The students who returned are not the ones who left
May 12, 2021
When school reopened its doors to in-person learning in February, the students who came back differed greatly from those who left last March. Yes, they grew nearly a year older, but, more importantly, their needs changed. Their skills and their mental wellness stagnated, causing many new issues to deal with all while entering back into the institution they spent nearly their whole lives.
Anxiety and depression grew even more than pre-pandemic numbers, making it essential for school staff to understand what students’ mental health needs look like and how to approach students who struggle with them.
According to Healthline.com on March 15, 2021,one in three adolescents will meet the criteria for an anxiety disorder by the age of 18. Additionally, the Center for Disease Control and Prevention (CDC) states that 71% of students indicate their mental health has increased due to Covid 19.
Those numbers play out in our hallways.
“I would say I have seen an increase in anxiety since returning to the school building. I have noticed an increase in poor coping skills such as skipping class, sleeping all day, and refusing to come to school. Additionally, students who have struggled in the past may be still struggling, but now I have noticed students who have never struggled before having a difficult time engaging in the school environment,” says Oshkosh North counselor Kaitlin Stindt.
Anxiety shows up at schools in a variety of ways, both direct and indirect. Common visible behaviors include shaking, fidgeting, social withdrawal, and work avoidance.
Oftentimes, students don’t feel comfortable coming forward, which causes the student to fall behind and feel overwhelmed.
“I personally think that the transition back to full time school was way too quick. Students went from no school, to school twice a week, to school every day of the week. Some kids need school in person to succeed, but also transitioning that quickly back to normal school was and has been very overwhelming for a lot of students and probably some staff as well,” says senior Zoie Hammer.
The workload and routine change isn’t the only thing causing anxiety; the sudden change to being around a lot of people led to more social anxiety.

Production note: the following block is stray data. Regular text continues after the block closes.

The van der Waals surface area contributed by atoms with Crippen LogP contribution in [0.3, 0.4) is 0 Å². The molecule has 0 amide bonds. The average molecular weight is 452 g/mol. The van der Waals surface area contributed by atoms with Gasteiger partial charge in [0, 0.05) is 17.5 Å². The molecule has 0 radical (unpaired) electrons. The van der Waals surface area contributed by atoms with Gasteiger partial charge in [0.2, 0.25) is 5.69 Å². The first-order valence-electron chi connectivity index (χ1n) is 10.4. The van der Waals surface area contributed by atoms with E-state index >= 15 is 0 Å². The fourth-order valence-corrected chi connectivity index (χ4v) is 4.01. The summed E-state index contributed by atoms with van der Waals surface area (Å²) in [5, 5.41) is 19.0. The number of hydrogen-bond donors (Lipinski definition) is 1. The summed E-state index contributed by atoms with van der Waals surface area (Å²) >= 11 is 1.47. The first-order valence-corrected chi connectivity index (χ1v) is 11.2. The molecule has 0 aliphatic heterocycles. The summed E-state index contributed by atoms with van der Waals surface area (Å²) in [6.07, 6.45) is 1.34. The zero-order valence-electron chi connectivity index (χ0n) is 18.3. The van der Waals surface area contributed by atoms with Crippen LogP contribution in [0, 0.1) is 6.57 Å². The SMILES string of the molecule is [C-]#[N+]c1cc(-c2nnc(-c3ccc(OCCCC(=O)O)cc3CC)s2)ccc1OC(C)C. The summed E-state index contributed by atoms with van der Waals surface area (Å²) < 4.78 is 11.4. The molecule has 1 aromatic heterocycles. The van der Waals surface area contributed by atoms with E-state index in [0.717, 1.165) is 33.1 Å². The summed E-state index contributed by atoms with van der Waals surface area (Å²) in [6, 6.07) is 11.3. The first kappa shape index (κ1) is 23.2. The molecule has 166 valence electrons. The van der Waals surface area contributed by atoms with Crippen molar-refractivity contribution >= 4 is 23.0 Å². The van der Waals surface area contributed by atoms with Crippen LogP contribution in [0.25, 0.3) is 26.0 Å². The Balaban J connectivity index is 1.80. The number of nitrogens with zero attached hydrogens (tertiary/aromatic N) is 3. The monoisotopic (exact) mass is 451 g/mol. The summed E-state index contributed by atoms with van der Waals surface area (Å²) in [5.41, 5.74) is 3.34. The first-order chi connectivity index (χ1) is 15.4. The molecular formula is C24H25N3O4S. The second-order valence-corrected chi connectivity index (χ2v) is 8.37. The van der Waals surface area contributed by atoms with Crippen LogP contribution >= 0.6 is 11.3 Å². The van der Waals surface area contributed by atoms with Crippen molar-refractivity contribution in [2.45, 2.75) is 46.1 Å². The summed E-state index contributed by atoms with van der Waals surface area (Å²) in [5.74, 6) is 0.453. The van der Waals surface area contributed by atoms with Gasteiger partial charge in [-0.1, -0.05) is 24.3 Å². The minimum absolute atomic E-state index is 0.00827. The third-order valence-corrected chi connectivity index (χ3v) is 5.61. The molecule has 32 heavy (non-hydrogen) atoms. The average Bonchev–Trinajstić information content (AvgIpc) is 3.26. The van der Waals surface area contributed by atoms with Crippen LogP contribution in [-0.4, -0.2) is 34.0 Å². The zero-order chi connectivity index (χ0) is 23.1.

The Public School Review website states that Oshkosh North has a population of 1,248 students in grades 9-12 grade, making it a large school compared to others in Wisconsin.
“The Idea of being around so many kids at school is terrifying to me,” says Hammer. “I get very overwhelmed when I have to talk to people or I am around a lot of people.”
According to CDC, some signs of social anxiety can be not wanting to talk to others, avoiding being in groups, appearing to be only working by themselves in groups or appearing to be not participating, shaking when in groups, stuttering when talking to others, sweating when in groups or talking, as well as being fidgety.
In addition to higher levels of anxiety, other students fell into depression during the pandemic.
Depression is a constant feeling of sadness and loss of interest, which stops you from doing your normal activities.
“Mental Illness has not been a topic as addressed as much as it should be this year, this causes students to not feel as comfortable talking about it or asking for help. Many students do not even know where safe places are in the school such as the counselors office,” says senior Rachel Robeson .
Not all people experience mental health issues the same.
Depression, anxiety, and trauma can be shown in many different ways, including extreme sadness and crying, mood changes, repeating memories or dreams about the causing event,not socializing, changes in eating and sleeping, and increase in drug and alcohol use.
According to BetterHealth’s website, some people may take a couple weeks to years to heal from traumatic and depressing events.
“I do know a lot of friends who are struggling with anxiety issues and it has affected their performance in class. Sometimes they are absent because of an appointment or they just could not make it through the day because they were overwhelmed with school and being around so many people,” says Hammer.
As many of the concerns grew outside of school during the pandemic, teachers may not know what to expect or how to help students.
According to “Classroom Accommodations for Anxiety” written by Amanda Morin, if you suspect your student is suffering from anxiety or depression make sure you offer your support.
“Teachers can help students with anxiety and depression by being more lenient on due dates. Coming back to school is very overwhelming with all the assignments and due dates, along with work for some students can be very stressful and at times make students feel hopeless. Another way teachers can help is by allowing those students to step out of the classroom to gather themselves when they need, this will allow students to have a safe place when they need,” says Robeson.
According to Sarah Mckibben’s article “How to Ease Student Anxiety,” when teens get overwhelmed by their workload we have to break it down so they can feel they can be successful, but the best thing you can do for a student struggling is to offer your support and be understanding.
Many students are currently struggling with coming back to school. Before assuming the problems, take into consideration all of the factors that could be leading students to act the way they are. Be understanding, encouraging, and as helpful as you can to make students as comfortable as possible being back into the school environment and get back on the right track to succeed in school.